How is working remotely with others different from the co-located face-to-face settings we are used to?
The main difference lies in the fact that projects have become very complex. As companies and organizations become international, project teams become more and more distributed.
While in the past there might have been 1 or 2 remote team members, today, we find a lot of teams distributed across many time zones, where physical distance and cultural differences create a very diverse setting.
It is not just the complexity within the team that has increased. Also, the organizational and team contexts have become more diverse. Continue reading “Remote teamwork is different! Should we care?”
For some time, we have been observing a general tendency within society to seek simple and clear-cut solutions to complex questions. And, when you think of trust in distributed teams, there seems to be a similar approach. The work situation in those teams is usually quite complex: Team members work in several locations and different times zones. Teams consist of members with different national and corporate backgrounds. The channels of (mostly virtual) communication are thin. When team leaders have questions about building trust in their distributed teams, they usually opt for fast and preferably simple solutions, such as tools and checklists. This is understandable, considering the pressure they feel. They quickly have to deliver ambitious results in their projects or in matrix organizations. Continue reading “Trust in remote teams: Three tools and the larger picture”
We will be talking more about Building Trust in Remote Teams in our upcoming webinar on Thursday, June 23, 2016 from 3:00 PM to 4:30 PM (CEST).
This webinar will take a close look at the concept of trust in teams and its importance for virtual collaboration. Among others, we will examine the questions: Can a team be productive without trust? What is trust? How do you make sure trust is established in your team?
As in all our webinars we will not only share and discuss the concept, but also share a tool that you can apply in your own team context.
Ever heard of Death by Powerpoint? Even if you have not, you probably have sat in on presentations where the presenter uses presentation slides more to remind himself of the things he wanted to say than to help you understand his message. To me, the worst version of this is when each slide is packed with words in small font, and they are read off the slides by the presenter.
But slides can be quite useful and help your audience stay engaged. In a virtual meeting, slides can serve a number of purposes: Continue reading “3 ways to use slides and captivate a virtual audience”
Let’s face it: presentations are often not captivating.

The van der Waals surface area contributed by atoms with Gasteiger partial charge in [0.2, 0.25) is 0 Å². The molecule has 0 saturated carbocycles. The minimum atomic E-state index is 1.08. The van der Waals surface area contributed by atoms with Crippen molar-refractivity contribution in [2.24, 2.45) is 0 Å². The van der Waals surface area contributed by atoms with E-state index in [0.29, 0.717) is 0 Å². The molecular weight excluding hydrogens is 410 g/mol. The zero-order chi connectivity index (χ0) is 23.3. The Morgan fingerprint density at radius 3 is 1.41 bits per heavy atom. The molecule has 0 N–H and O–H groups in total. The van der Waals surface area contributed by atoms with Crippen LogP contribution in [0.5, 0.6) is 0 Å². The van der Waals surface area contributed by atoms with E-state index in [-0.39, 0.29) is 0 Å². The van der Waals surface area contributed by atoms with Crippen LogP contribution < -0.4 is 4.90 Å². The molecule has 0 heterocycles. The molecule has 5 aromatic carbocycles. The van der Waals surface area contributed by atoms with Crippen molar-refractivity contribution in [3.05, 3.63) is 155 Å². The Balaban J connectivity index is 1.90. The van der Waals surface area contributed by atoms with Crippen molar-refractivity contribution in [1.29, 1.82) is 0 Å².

In a face-to-face meeting people usually don’t just leave the room when they get bored by what they hear and see. But in a virtual meeting it is easy to disappear, check emails, surf or do something else. No one notices that participants have left. It is the responsible of the presenter or facilitator to keep the audience engaged and attentive.
Continue reading “Are your virtual presentations as good as your in-person ones?”
Intercultural communication has been a topic in teams and organisations for quite some time. Still, in recent years the situation has changed and now requires a different approach to dealing with cultural differences.
Until only a few years ago, most members of a team were sitting in one location. They had rarely more than one dominating culture. The responsibility to bridge the distance (and the cultural difference) was mainly with the team leader and other high level managers, who would travel around to world to keep in touch with their people and ensure that the work done in the different locations was coordinated and coherent. In some cases the managers were sent to a different country, where they had to learn how the culture differed from their own and adapt to the local practices.
This situation has changed quite considerably in most organisations. Today, most teams spread across many countries, if not continents. There might still be a large group of people in one location (typically in headquarters) but the team is predominantly distributed, and includes people from a number of different cultures. Furthermore, most if not all communication is virtual, and virtual distance (physical, but also operational and most importantly affinity distance) heavily influences the effectiveness of a team.
Continue reading “How to deal with intercultural issues in remote teams”
Im Rahmen eines Beratertreffens mit Kolleginnen und Kollegen neulich in Hamburg hatte ich die Gelegenheit, über verteilte Organisations- und Teamsituationen zu diskutieren.
Verteilt arbeitende und lebende Menschen arbeiten und kommunizieren hauptsächlich über technische „Tools“ und Plattformen zusammen. Entweder sie treffen sich in Telefon-, Video- und Webkonferenzen zeitgleich –synchron wie wir es nennen – oder sie arbeiten zwischen diesen Meetings zeitversetzt – asynchron– zusammen. Sie erarbeiten Texte, Präsentationen gemeinsam auf Wiki-Plattformen, sie senden Kurznachrichten, sie quatschen über Chatsysteme. Die Technik verändert den Phänotyp des Miteinander-Redens erheblich. Das ist schnell einsichtig. Diese Kommunikationen sind so sehr unterschiedlich, dass Menschen die Andersartigkeit der virtuellen Kommunikation physisch spüren, oft auch erleiden. Befragt nach ihren Erlebnissen, schildern sie die virtuelle Kommunikation oft als weniger dicht, d.h. mit weniger Signalen verbunden und kompliziert, weil sie mit der Technologie nicht zurechtkommen oder die Technik nicht klappt. Insgesamt wird in der Regel die sog. Face-to-Face (F2F) Kommunikationsform als die „eigentliche“ und auch vernünftige und erstrebenswerte Kommunikationsform erachtet. Continue reading “Kommunikation auf Distanz: Nur lauter oder anders?”